I still have my father’s copy of The Republican Congressional Cook Book, and just a few years ago, I amused the Honorable Mr. Lujan with my story. Over the years, my enchilada recipe has evolved to this one. Freshly poached chicken makes an especially appealing filling, but you can also use about 3 cups of shredded roast chicken or other cooked chicken. The filling mixture can be prepared a day ahead of when you plan to assemble the enchiladas.
Serves 6

Filling
  • 3 individual chicken breasts, bone in, skin on; or a combination of 2 breasts with 2 thighs
  • 3 cups chicken stock
  • ½ onion, chopped 3 garlic cloves, minced ¼ teaspoon salt Vegetable oil for frying 12 Corn Tortillas (see recipe) 3 cups Green Chile Sauce (see recipe) ¼ cup minced onion 8 ounces (2 cups) shredded Monterey Jack or mild Cheddar cheese, or a combination 8 ounces cream cheese, cut while cold into about 24 small cubes
For filling

In a large saucepan, bring chicken and other ingredients just to boil. Reduce heat to low simmer and poach chicken until cooked through and very tender (25 to 30 minutes). Let chicken cool a few minutes in the liquid. Drain chicken and, when cool enough to handle, shred into bite-size pieces. (Save cooking liquid for soups or sauces.)

Assembly

Preheat oven to 350° F. Grease a large baking dish. Spread about ¼ cup of chile sauce thinly in baking dish. In small skillet, heat ½ to 1 inch of oil until oil ripples. With tongs, dunk each tortilla in oil long enough for it to go limp (a matter of seconds). Blot with paper towels if you wish.

Dip tortilla in chile sauce. Top with about ¼ cup of chicken, a couple teaspoons of onion, two cubes cream cheese, and about a tablespoon of shredded cheese. Roll up tortilla snugly but not tightly. Transfer enchilada to baking dish. Repeat with rest of tortillas and filling. Top enchiladas with any remaining onion and pour remaining sauce evenly over them. Scatter rest of cheese over the top. Bake about 20 minutes, until enchiladas are heated through and sauce and cheese are bubbly. Serve right away.

Corn Tortillas

Thank goodness, I no longer have to settle for leathery corn tortillas from a can. Sure, we can all find freshly made corn tortillas these days, but for a special occasion, it’s nice to be able to say, “I made them myself.” Look for tortilla-grind masa harina, or the finest grind that a market sells. Most cooks use an inexpensive tortilla press for flattening the dough. If you’re going to the modest trouble of making the tortillas yourself, be sure to eat them soon after, or incorporate them into a dish that same day.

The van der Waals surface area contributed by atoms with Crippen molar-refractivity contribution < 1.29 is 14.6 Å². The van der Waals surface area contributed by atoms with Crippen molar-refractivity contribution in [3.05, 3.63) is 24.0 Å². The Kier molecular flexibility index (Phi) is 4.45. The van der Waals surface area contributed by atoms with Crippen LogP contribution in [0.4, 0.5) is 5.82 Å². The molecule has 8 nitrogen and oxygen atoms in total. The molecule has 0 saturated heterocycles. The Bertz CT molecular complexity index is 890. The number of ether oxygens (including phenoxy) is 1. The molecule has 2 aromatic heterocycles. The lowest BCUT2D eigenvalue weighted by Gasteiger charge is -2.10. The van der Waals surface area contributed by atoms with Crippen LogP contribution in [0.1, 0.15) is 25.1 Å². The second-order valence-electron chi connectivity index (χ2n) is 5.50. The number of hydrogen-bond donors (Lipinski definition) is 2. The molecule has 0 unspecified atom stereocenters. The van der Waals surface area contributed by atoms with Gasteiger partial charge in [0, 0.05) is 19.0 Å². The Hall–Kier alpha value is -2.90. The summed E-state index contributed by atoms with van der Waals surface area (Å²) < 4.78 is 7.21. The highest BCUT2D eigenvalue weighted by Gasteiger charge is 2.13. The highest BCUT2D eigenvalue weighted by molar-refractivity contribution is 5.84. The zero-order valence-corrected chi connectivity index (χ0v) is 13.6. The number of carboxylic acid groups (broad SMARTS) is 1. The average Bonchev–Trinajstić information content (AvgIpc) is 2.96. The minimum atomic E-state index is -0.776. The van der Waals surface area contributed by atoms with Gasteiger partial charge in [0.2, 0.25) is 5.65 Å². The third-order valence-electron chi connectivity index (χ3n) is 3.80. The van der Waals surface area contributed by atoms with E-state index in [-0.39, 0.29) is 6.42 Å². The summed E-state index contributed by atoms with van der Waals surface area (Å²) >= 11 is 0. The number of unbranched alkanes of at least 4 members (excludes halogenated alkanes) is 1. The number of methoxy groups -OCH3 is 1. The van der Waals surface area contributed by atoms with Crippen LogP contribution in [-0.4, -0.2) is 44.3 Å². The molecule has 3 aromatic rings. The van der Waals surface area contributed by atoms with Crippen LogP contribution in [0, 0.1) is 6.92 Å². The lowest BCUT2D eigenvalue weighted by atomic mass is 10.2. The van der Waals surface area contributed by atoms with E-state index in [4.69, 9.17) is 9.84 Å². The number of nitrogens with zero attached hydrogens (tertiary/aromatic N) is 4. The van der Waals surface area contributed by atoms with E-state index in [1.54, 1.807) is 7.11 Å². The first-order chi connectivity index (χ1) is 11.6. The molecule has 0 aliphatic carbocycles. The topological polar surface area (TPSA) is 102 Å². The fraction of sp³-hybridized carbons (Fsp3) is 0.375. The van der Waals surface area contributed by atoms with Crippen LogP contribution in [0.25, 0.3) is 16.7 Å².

Makes 1 dozen 5- to 6-inch tortillas

  • 2 cups fine-ground, white or yellow masa harina
  • ½ teaspoon salt
  • 1¼ cups warm water, or more as needed

Heat dry griddle or heavy skillet over medium-high heat.

Mix ingredients with hands until dough is smooth—it should be quite moist but hold its shape. Add a little more water or masa harina if needed to achieve proper consistency. Form dough into 12 balls about 1½ inches in diameter. If not making tortillas immediately, cover balls with plastic wrap.

Place ball of dough in tortilla press between 2 sheets of plastic (sometimes sold with the press), or use a pair of pint or quart plastic sandwich bags. Press ball until flattened to desired thickness, generally about 1/8 inch. Carefully pull plastic from round of dough and lay dough on hot griddle or skillet. Cook tortilla 30 seconds, flip and cook it 1 minute on other side, then flip it again to cook first side another 30 seconds. Tortilla will be speckled with brown flecks.

Cover cooked tortillas to keep them warm while remaining balls of dough are shaped and cooked. Serve warm in basket with butter or salsa, or reserve for enchiladas or other dish.

Green Chile Sauce

Here’s the sauce for the enchiladas—what New Mexicans usually call just “green.” The sauce keeps at least several days and freezes well.
Makes approximately 4 cups

  • 2 tablespoons vegetable oil
  • ½ to 1 medium onion, chopped fine 2 to 3 garlic cloves, minced
  • 1 tablespoon all-purpose flour
  • 2 cups chopped, roasted, medium-hot New Mexican green chile, fresh or thawed frozen
  • 2 cups chicken stock
  • ½ teaspoon salt, or more to taste

In heavy saucepan, warm oil over medium heat. Add onion and garlic and sauté until onion is soft and translucent (about 5 minutes). Stir in flour and cook another 1 to 2 minutes. Mix in chile. Immediately begin pouring in stock, stirring as you go, then add salt. Bring mixture to boil. Reduce heat to low simmer and cook about 15 minutes, until thickened but still very pourable. Use warm, or refrigerate for later use. ✜

Four-time James Beard Foundation Award–winning writer Cheryl Alters Jamison has been further honored with recent awards: from the International Regional Magazine Association, for her New Mexico Magazine feature “Amazing Grazing” (September 2012); and, in August, from Edible Santa Fe, as a Local Hero: Best Food Writer. She is also the recipient of a NM-AZ Book Award, an International Association of Culinary Professionals (IACP) Award, and the Distinguished Alumni Award from the University of Illinois. See more of Douglas Merriam’s work at douglasmerriam.com.